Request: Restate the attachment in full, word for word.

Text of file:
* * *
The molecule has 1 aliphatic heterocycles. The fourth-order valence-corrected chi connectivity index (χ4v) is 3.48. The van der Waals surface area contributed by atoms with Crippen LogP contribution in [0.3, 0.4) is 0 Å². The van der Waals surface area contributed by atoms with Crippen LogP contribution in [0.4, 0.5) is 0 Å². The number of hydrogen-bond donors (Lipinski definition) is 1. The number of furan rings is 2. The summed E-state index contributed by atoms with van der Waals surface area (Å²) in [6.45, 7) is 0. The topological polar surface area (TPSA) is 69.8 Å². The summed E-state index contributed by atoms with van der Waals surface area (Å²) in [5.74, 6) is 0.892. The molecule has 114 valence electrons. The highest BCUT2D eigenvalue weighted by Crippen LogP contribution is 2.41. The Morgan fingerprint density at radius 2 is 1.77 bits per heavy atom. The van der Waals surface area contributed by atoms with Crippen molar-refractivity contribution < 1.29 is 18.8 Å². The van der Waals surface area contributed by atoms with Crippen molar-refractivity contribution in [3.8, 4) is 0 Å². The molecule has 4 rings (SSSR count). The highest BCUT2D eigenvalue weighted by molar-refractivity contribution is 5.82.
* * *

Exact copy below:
The molecule has 1 aliphatic heterocycles. The fourth-order valence-corrected chi connectivity index (χ4v) is 3.48. The van der Waals surface area contributed by atoms with Crippen LogP contribution in [0.3, 0.4) is 0 Å². The van der Waals surface area contributed by atoms with Crippen LogP contribution in [0.4, 0.5) is 0 Å². The number of hydrogen-bond donors (Lipinski definition) is 1. The number of furan rings is 2. The summed E-state index contributed by atoms with van der Waals surface area (Å²) in [6.45, 7) is 0. The topological polar surface area (TPSA) is 69.8 Å². The summed E-state index contributed by atoms with van der Waals surface area (Å²) in [5.74, 6) is 0.892. The molecule has 114 valence electrons. The highest BCUT2D eigenvalue weighted by Crippen LogP contribution is 2.41. The Morgan fingerprint density at radius 2 is 1.77 bits per heavy atom. The van der Waals surface area contributed by atoms with Crippen molar-refractivity contribution < 1.29 is 18.8 Å². The van der Waals surface area contributed by atoms with Crippen molar-refractivity contribution in [3.8, 4) is 0 Å². The molecule has 4 rings (SSSR count). The highest BCUT2D eigenvalue weighted by molar-refractivity contribution is 5.82.